With multiple rolls of 120 film hanging - I would call our first day a huge success!
I spent all of my morning scanning at least two negatives per student, including myself. It doesn't seem like much, but that is 14 high resolution scans, actually, 16 scans - two for Pete too. In between helping Tim Meyer's class as one of their assistants was down with an injury.
Tuesday was studio day - we had six amazing models in the studio that day and again, everyone had two rolls of film to shoot - use wisely! I wasn't shooting as I was busy getting everyones scans done - until the end and then Pete had me load a roll of Kodak Tmax 400 in my Hasselblad and I had the opportunity to photograph Paul in full Marshall western wear. How fun was that.
We finished up around 3 again and headed to the apartments to get that film processed. This evening we only had 12 rolls to process as Pete did not shoot for the class and I did not process mine.
It had to have been around 10 pm when we finally finished!
Another day of scanning for me, this time longer - as each student had to select one image of each model they photographed and we had a total of 6 that day. I helped set up for Tim Meyer before I even started on the scanning. Pete discussed some issues and what everyone was going to be working on that day. Two more rolls of film. Again Kodak Tri-X 400. Today was environmental portraits - using natural light for the most part. I did as much scanning as I could for the morning and went looking for the class right around lunch. We herded everyone along so that everyone could eat and get back for our next round of models. Everyone headed to the designated location while I stayed back and scanned the remainder of the negatives. When I had finished up, I wandered down to where everyone was with my digital camera to photograph everyone else making portraits.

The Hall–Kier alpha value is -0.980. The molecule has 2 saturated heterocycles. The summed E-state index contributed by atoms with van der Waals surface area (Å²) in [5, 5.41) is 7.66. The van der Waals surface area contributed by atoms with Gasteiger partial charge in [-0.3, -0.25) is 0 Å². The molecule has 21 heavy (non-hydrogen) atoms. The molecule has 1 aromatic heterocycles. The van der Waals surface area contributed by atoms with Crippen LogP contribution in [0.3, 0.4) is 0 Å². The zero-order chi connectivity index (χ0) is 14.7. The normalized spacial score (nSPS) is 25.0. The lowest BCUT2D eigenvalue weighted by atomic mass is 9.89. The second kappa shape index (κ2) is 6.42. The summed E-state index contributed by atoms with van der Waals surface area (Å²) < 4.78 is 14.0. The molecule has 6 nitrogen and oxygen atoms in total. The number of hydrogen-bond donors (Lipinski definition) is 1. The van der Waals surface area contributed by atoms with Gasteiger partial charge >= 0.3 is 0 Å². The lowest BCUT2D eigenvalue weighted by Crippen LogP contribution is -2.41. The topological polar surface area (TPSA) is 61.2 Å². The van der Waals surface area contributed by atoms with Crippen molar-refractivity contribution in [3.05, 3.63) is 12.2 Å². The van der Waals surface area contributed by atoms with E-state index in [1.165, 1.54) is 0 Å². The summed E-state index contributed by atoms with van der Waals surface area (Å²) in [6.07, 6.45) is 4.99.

Everyone finished up around 3 and back to the apartments to process!
Today was the final day for scanning for me - again, each student was to select one image of each model to have scanned. There were 5 models yesterday and 6 students in the class. That kept me pretty busy! Pete covered dust spotting and toning and then eventually scanning. Getting everyone ready for our afternoon guests, Veronica Cotter of Hahnemuhle paper and Eric Joseph from Freestyle photo.
Everyone was able to select two of their images to have 13x19 prints done on the Canon Pr0-1000 printer. Pete really worked to get sponsorship for his class with Kodak supplying both film and chemicals , Hahnemuhle supplied the paper and Eric brought in a printer and his knowledge of printing, profiles, paper etc.
What a fantastic finish for our class and because we had physical prints, we actually hung a "gallery" showing of our work during our farewell party that evening!
Our final day together as Pete answered questions and finally completed the day with our graduation certificates and pictures. What a great end to a wonderful West Coast School!